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Hemostatic Agent Use and Intraoperative Blood Loss in Lumbar Spine Surgery

2019-08-19 19:46:26 | BioPortfolio

Summary

Perioperative variables that can be used to create a bundled approach quality improvement protocol to minimize blood loss in spine surgery will be evaluated using retrospective data collection and multivariate analysis of previously performed spinal surgeries at Johns Hopkins Hospital. In particular the investigators are interested in determining whether FloSeal® contributes towards increased control over perioperative bleeding compared to other hemostatic agents for potential inclusion in a future bundled approach.

Description

Blood loss is a major concern in spine surgery. Within lumbar fusion surgery, one study estimated an average blood loss of 800 mL (range 100-3,100 mL) for non-instrumented fusion and 1,517 mL (range 360-7,000 mL) for instrumented fusions. Blood transfusions are required in an estimated 8% to 36% of patients undergoing spine surgery.Transfusion promotes tissue perfusion and oxygen delivery during extensive surgeries, yet carries with it rare but significant risks. These include acute lung injury, febrile reactions, allergic episodes, infection, and impaired immune response. Given these potential risks, strategies to minimize extensive blood loss and resultant transfusion are warranted.

Previously described approaches in the literature that can minimize blood loss during spine surgery include: hypotensive anesthesia, hemostatic agents (e.g. FloSeal®), antifibrinolytic medications, advanced bipolar cautery (e.g. Aquamantys®), autologous blood salvage (e.g. Cell Saver®), perioperative and intraoperative temperature, operative time, nutritional state, coagulopathy, restrictive transfusion triggers, and rotational thromboelastometry (ROTEM).

Researchers in several medical fields have attempted to delineate comprehensive anemia prevention strategies described as "blood-saving bundles". A bundle encapsulates multiple evidence-based interventions that result in improved patient outcomes—here with a focus on reduced blood loss—when combined versus when each intervention is used in isolation. Care bundles applied to intensive care unit treatment and pneumonia, sepsis, and acute kidney injury care have demonstrated improved clinical outcomes. However, no bundled protocol currently exists that aim to decrease blood loss and transfusion incidence during spine surgery. Moreover, no data exist that identify whether use of FloSeal® over other hemostatic agents as part of a bundled protocol results in decreased blood loss and transfusion rates, improved surgical outcomes, and improved cost effectiveness.

Perioperative variables that can be used to create a bundled approach quality improvement protocol to minimize blood loss in spine surgery will be evaluated using retrospective data collection and multivariate analysis of previously performed spinal surgeries at Johns Hopkins Hospital. In particular the investigators are interested in determining whether FloSeal® contributes towards increased control over perioperative bleeding compared to other hemostatic agents for potential inclusion in a future bundled approach.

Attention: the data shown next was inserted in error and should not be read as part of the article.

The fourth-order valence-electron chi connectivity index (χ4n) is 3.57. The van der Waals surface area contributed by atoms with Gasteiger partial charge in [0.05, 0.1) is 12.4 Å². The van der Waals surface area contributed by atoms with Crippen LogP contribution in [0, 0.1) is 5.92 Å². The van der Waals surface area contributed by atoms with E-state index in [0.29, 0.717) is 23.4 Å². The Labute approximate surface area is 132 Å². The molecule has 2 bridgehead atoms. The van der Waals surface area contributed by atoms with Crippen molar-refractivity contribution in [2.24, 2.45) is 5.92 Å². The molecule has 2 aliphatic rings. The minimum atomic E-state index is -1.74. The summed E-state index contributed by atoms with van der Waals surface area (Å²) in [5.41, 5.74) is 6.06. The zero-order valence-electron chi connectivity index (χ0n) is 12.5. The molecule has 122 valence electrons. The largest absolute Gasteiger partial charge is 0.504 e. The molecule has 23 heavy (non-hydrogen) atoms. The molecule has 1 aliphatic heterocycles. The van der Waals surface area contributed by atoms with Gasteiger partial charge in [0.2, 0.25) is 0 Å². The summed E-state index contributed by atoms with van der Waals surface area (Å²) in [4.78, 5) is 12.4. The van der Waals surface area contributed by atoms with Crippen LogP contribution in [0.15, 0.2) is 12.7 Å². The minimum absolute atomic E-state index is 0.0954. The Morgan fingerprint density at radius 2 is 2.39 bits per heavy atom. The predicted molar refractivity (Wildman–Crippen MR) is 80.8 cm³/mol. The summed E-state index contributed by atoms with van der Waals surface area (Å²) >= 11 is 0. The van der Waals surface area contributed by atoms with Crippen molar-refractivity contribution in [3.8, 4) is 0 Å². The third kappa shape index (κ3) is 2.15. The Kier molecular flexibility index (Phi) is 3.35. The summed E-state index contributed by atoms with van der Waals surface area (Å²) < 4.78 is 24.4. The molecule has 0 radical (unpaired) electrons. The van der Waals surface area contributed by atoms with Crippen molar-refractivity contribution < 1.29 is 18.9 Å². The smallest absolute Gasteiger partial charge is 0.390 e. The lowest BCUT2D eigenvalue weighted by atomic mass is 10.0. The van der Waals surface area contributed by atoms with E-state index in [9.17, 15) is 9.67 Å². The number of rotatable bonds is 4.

This retrospective multivariate analysis will identify potential factors associated with increased blood loss and transfusion incidence. The investigators anticipate using these findings to develop a future bundled protocol for implementation in all patients undergoing spine surgery at Johns Hopkins Hospital after approval by the Institutional Review Board. Such a bundled protocol has the potential to improve surgical outcomes and decrease institutional costs.

Study Design

Conditions

Blood Loss

Intervention

Floseal

Location

Johns Hopkins University School of Medicine
Baltimore
Maryland
United States
21287

Status

Active, not recruiting

Source

Johns Hopkins University

Results (where available)

View Results

Links

Published on BioPortfolio: 2019-08-19T19:46:26-0400

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Medical and Biotech [MESH] Definitions

Excess blood loss from uterine bleeding associated with OBSTETRIC LABOR or CHILDBIRTH. It is defined as blood loss greater than 500 ml or of the amount that adversely affects the maternal physiology, such as BLOOD PRESSURE and HEMATOCRIT. Postpartum hemorrhage is divided into two categories, immediate (within first 24 hours after birth) or delayed (after 24 hours postpartum).

Loss of blood during a surgical procedure.

Reduction of blood viscosity usually by the addition of cell free solutions. Used clinically (1) in states of impaired microcirculation, (2) for replacement of intraoperative blood loss without homologous blood transfusion, and (3) in cardiopulmonary bypass and hypothermia.

Procedure in which arterial blood pressure is intentionally reduced in order to control blood loss during surgery. This procedure is performed either pharmacologically or by pre-surgical removal of blood.

A single-chain polypeptide derived from bovine tissues consisting of 58 amino-acid residues. It is an inhibitor of proteolytic enzymes including CHYMOTRYPSIN; KALLIKREIN; PLASMIN; and TRYPSIN. It is used in the treatment of HEMORRHAGE associated with raised plasma concentrations of plasmin. It is also used to reduce blood loss and transfusion requirements in patients at high risk of major blood loss during and following open heart surgery with EXTRACORPOREAL CIRCULATION. (Reynolds JEF(Ed): Martindale: The Extra Pharmacopoeia (electronic version). Micromedex, Inc, Englewood, CO, 1995)

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